One of the overriding themes of Crispin, and one that both Bear and Crispin fight against, is the powerful role that fate plays in human life. Bear is a conscious and willing rebel against fate. Crispin starts as a much more passive and accidental rebel, but he slowly converts to Bear’s self-assertive ways. The first way that fate affects human life in Crispin is through shaping English society: each person is born into a specific location, both geographic and social, and expects to stay there throughout his or her entire life. The second way is the plagues that sweep the land. In a world before advanced medicine, life or death was often just a matter of chance.
Christianity and its role in society are analyzed at great length and from a range of perspectives in Crispin. Crispin experiences the kindness of Christianity in Father Quinel, who genuinely cares for him and his mother and tries to help them. However, Father Quinel also explains the Christian underpinnings of their society in ways that make it seem like God wants things to be precisely as they are (a common period belief). Later, Bear, who had trained to be a priest, methodically challenges common beliefs about Christianity. He is cheerfully profane, but he makes a point of showing respect to the church. Bear overflows with his own brand of joy and human kindness, but he does not behave as the church would have him. He is a Christian rebel against Christian structures.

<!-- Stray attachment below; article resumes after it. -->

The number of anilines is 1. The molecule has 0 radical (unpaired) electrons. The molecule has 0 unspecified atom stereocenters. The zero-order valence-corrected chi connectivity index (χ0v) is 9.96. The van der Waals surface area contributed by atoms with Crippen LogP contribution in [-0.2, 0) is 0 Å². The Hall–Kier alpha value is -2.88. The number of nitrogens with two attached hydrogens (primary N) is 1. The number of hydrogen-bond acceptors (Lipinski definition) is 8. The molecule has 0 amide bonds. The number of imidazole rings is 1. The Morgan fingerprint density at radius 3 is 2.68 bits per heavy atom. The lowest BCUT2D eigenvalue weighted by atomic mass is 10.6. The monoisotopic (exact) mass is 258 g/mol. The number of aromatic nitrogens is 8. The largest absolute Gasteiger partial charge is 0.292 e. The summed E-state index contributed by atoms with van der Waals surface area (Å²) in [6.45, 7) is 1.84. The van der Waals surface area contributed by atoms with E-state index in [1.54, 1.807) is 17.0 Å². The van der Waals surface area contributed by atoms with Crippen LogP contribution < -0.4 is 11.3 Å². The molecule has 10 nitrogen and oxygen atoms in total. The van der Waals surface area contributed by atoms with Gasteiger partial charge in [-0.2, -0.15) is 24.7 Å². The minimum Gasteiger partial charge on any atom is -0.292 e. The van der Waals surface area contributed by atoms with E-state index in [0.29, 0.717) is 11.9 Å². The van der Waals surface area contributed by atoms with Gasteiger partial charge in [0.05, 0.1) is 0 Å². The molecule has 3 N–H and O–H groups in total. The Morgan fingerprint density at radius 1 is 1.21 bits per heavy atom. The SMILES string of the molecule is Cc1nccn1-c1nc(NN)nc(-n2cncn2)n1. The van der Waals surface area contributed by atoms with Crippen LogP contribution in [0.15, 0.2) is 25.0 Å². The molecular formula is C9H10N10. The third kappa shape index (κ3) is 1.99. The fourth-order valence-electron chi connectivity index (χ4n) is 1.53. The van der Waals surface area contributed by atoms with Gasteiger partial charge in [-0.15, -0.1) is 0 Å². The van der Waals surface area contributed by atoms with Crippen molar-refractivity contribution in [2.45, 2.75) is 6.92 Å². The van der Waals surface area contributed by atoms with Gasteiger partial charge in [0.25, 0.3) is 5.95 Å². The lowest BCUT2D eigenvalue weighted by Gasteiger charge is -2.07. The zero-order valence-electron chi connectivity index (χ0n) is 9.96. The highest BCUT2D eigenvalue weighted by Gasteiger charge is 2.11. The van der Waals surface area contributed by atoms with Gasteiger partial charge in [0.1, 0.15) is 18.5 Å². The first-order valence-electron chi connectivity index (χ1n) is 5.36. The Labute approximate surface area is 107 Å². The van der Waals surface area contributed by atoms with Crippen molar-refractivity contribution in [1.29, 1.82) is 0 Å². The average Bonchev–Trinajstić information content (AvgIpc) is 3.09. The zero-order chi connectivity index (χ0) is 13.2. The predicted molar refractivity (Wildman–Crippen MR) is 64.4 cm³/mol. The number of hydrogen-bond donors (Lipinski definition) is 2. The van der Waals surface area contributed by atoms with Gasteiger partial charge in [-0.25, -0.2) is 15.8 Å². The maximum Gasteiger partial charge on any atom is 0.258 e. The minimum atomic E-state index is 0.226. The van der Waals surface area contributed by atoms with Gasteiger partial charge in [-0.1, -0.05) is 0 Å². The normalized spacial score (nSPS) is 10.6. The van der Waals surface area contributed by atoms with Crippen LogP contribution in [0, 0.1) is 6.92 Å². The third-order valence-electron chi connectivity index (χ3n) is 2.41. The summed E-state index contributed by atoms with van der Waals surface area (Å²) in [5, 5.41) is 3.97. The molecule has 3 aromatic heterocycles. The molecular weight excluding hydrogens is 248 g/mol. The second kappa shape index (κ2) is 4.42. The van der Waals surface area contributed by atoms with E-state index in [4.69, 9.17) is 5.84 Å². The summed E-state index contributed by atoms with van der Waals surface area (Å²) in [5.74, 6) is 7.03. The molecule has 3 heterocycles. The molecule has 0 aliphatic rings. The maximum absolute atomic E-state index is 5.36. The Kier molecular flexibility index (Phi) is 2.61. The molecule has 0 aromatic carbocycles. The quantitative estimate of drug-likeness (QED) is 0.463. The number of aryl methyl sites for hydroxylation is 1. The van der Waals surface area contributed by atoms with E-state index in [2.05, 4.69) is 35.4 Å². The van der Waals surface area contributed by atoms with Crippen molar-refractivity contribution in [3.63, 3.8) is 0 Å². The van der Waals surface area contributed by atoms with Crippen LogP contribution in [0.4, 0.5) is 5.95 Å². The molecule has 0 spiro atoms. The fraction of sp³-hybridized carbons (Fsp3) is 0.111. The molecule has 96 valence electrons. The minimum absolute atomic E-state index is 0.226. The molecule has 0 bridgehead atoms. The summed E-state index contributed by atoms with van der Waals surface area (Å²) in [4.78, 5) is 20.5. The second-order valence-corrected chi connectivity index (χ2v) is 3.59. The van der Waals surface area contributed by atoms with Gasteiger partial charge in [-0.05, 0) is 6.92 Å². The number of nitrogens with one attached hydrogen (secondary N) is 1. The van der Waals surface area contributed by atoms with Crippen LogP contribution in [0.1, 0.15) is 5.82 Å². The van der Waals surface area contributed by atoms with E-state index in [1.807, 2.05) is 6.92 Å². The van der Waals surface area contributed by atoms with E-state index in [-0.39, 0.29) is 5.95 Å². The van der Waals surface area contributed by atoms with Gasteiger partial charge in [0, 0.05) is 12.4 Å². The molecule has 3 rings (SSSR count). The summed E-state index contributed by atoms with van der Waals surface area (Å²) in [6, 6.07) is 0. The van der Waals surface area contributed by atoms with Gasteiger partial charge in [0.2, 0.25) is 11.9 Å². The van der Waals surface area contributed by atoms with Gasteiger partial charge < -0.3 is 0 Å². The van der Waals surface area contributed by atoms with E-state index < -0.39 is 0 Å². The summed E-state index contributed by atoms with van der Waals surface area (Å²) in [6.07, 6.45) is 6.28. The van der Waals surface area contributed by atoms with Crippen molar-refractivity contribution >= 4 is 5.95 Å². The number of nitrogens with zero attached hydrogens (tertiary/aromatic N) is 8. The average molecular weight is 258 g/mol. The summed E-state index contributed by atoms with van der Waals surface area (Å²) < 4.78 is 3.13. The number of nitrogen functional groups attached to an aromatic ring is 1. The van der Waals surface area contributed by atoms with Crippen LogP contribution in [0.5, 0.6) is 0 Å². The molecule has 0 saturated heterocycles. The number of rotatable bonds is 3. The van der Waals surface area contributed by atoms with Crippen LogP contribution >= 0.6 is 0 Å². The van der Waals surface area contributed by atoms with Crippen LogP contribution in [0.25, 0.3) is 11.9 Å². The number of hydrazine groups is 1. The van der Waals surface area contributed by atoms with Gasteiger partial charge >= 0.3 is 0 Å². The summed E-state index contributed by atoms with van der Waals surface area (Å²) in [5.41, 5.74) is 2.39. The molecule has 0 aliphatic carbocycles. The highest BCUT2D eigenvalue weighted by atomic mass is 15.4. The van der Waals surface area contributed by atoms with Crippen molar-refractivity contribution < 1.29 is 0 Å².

Two physical objects signify the complex nature of Christianity in Crispin. The first is the grandeur of the cathedral in Great Wexly. It is beautiful enough to awe Crispin. It also hosts more wealth than would be needed to feed Crispin’s entire village, and right next to it is the palace where Bear is tortured, showing the church’s coexistence with pain. The other object is Crispin’s cross of lead. He cherishes it, and prays with it—but he cannot read what it says. He must take others’ words as explanations of his own symbol of faith.
When Crispin’s mother dies, John Aycliffe declares him a “wolf’s head,” which shows the precarious nature of society in the Middle Ages. Putting Crispin outside his society spurs him to see more of it than most in his time. This is spurred on by Bear, who is, along with John Ball, a voice of social...
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